In South Africa fruit and vegetable exports are for the moment continuing as planned, with the expectation that demand for fresh produce in export markets will be supported by the health crisis posed by the coronavirus.
Currently there are 62 cases of patients with the coronavirus in South Africa, no fatalities, and although schools and colleges have closed, it is business as usual, although many people are working from home.
The months of March and April traditionally experience a lull after table grapes and before citrus volumes swell, but apple and pear exports are in full swing.
An apple exporter says there is no direct disruption to apple exports for the moment, but they do anticipate some problems regarding constraints on available containers as shipping lines aim to clear backlogs.
“Apple orders have actually been quite good – as long as the logistics chain can support it.”
“We’re in the middle of our apple harvest and we’re keeping a very close eye on the Chinese harbours. Another major worry would be disruption to harvesting and packing. We have introduced preventive measures at our harvesting and packing facilities, but we do expect greater absenteeism as people have to make alternative childcare arrangements with the schools closing.”
Exporters of early citrus report good demand for the citrus category as a whole – when product is able to reach its end destination. They’re not seeing a significant increase in prices at the moment.
Vegetables with a long shelf life sell out
There have been reports of panic buying, not only of dry groceries, but of fresh produce as well. At one retail chain Monday’s fresh produce sales were 90% higher than the corresponding day a year ago. “It’s chaos, much of the potatoes sold out, also butternuts, gem squash, onions, sweet potatoes – vegetables that have longer shelf life.”
On frozen vegetables the pressure is even higher, he says, and buyers are working hard to refill supply lines.
On a positive note, the unusual consumer demand during the middle of the month is very good news for the potato farmers from the western Free State who are entering the market at the moment.
Electronic integration becomes a sine qua non
In fact, notes Avril de Villiers, commercial director at LCL Logistics, a company’s electronic integration and database accessibility which allow off-site continuation of work, will now prove invaluable to riding out the crisis. “You have to give your employees the tools to work from any place in the world. That enables us to continue our activities and actually, yesterday we activated a policy we had already introduced, that critical staff must work from home. We try to keep as many people out of the office as possible and staff work in shifts.”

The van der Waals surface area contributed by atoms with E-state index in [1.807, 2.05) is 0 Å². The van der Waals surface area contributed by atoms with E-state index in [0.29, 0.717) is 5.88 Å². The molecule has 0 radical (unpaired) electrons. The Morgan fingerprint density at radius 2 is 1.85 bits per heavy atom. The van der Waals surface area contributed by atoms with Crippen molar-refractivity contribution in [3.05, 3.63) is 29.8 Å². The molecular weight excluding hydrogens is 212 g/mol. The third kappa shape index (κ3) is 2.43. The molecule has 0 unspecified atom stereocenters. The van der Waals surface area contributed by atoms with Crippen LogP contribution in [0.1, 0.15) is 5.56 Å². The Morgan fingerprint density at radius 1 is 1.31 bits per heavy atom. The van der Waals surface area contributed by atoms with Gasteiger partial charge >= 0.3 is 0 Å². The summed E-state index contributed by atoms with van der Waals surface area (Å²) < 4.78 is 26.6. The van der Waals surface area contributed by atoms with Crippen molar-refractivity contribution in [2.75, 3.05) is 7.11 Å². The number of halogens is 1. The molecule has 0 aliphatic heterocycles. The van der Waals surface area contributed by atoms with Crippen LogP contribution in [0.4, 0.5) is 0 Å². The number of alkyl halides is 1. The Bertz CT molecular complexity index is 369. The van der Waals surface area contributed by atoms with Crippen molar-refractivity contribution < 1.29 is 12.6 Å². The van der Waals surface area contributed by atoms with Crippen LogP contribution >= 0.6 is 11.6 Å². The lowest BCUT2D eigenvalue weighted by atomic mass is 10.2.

“It is the uncertainty that poses the biggest challenge at the moment. There are a great number of uncertain factors like labour, packing facilities, whether infrastructure will remain available.”
As an example, he points to this morning’s announcement that the multi-purpose terminal at Cape Town Harbour is closed for the day.
A shipping agent confirms that all documentation can be done electronically, to reduce the need for paper documentation being physically delivered. “We give the client authorisation to print out the sea waybill, while we keep the original. On the other side a telex release is issued, and no paperwork is required in the process. There is a big push in the shipping industry to get things done electronically.”
The biggest constraint they are feeling at the moment is on equipment, specifically the availability of containers.
Citrus hopes for swift clearing of backlogs
In his weekly newsletter the CEO of the Citrus Growers’ Association Justin Chadwick writes: "Those exporting fresh produce at the moment are feeling the effects of delays in ports around the world – but most significantly in China (Xinyang and Shanghai reported to be the worst with congestion surcharges being introduced). Apart from the additional storage, surcharges and other costs – the delays impact on shelf life of the cargo. Even with innovative plans by the Chinese government (dropping fuel price, opening tolls to allow traffic to travel freely, doing away with interprovincial red tape), it will take some time for the backlog to clear.”
He adds: “The Southern Hemisphere citrus industries are hoping this will happen before their product begins to move.”
The South African fruit industry is perhaps better positioned to weather the storm than other industries, said a number of those to whom FreshPlaza spoke, due to its habituation to a constantly changing and often uncertain operating environment.
“We remain positive, but we are operating in crisis mode with multiple backup plans should the need arise. The South African fruit industry is used to crisis management and making alternative plans,” Avril de Villiers concludes.